Description Patients with OA have increased fall risk, which can lead to reduced mobility and curtailment of daily activities. Patients with OA also show varied and altered mobility in a sit-to-stand test, suggesting that both poor lower limb strength and flexibility need to be addressed with targeted interventions in this population. Altered mobility is also associated with pain in patients with OA. The cause of decreased mobility and increased pain is often a result of body weight. In a 5-year follow-up study, classes of knee OA were identified as being associated with good, moderate or poor outcomes; characteristics of the poor outcomes class included high BMI, worse pain, >2 co-morbidities and avoidance of activities. Avoidance of activities is a particularly important outcome since this could lead to a downward spiral of decreased physical functioning, falls and further avoidance of activities. Multiple studies have shown that increasing weight from normal to overweight or obese decreases mobility and increases pain in individuals with OA. This is a potential target for non-pharmacological therapies. For example, Messier et al., showed that a diet and exercise intervention designed to promote weight loss in overweight individuals with knee OA, improved knee compressive forces and function, reduced inflammatory marker IL-6, decreased pain and improved physical health-related quality of life over an 18-month period. This study demonstrated the important effects of weight loss and exercise on knee OA for overall health. In a recent review, the evidence was overwhelming regarding the use of exercise as a treatment of knee OA. Specifically, the literature demonstrates that strength training and aerobic exercise can improve outcomes, such as pain reduction and increased function, in patients with OA. Lifestyle interventions should be utilized in OA populations to help reduce pain, improve mobility and reduce fall risk. Square-Stepping Exercise (SSE) was developed is a low-tech, low-intensity, novel form of exercise developed in Japan. SSE was originally designed to reduce fall risk in older adults. Participants watch, recognize, memorize and follow increasingly more difficult step patterns, which an instructor demonstrates on a 4 by 10 square-patterned mat. In older adult populations, Shigematsu and colleagues have found that SSE improves overall fitness and lower extremity functioning, as well as reduces fall risk, when compared to walking programs or strength and balance training. In combination with Shigematsu's research in Japan in healthy older adults, the investigators are aiming to provide a significant evidence base for SSE internationally and within varied populations, including older adults with osteoarthritis. In collaboration with Dr. Shigematsu, the investigators have executed SSE studies at the Canadian Centre for Activity and Aging in London, ON and most recently in Woodstock, ON. Preliminary evidence from our study at the Canadian Centre for Activity and Aging showed that over a 3-month training period, participants in our Exercise-Intervention (E-I) group (involving mind-motor exercise) improved their total balance scores, compared to an Exercise-Control (E-C) group. SSE has not been tested in the OA population. This pilot study will add to the literature to determine whether it reduces pain and improves mobility as an additional non-pharmacological treatment for this population.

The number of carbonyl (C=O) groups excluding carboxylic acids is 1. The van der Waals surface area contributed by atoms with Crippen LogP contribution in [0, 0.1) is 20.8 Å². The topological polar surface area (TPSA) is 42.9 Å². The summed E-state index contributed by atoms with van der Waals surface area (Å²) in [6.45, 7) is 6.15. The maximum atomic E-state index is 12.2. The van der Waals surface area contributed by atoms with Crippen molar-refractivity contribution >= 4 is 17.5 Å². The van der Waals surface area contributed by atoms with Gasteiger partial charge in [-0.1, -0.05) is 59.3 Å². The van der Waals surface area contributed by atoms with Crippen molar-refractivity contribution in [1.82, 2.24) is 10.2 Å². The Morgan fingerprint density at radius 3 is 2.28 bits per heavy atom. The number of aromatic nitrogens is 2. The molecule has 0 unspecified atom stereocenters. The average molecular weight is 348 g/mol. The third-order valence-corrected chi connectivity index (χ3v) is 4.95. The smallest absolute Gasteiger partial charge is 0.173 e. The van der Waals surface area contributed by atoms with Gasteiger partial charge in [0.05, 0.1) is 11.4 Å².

Trial information was received from ClinicalTrials.gov and was last updated in November 2016.
Information provided to ClinicalTrials.gov by Lawson Health Research Institute.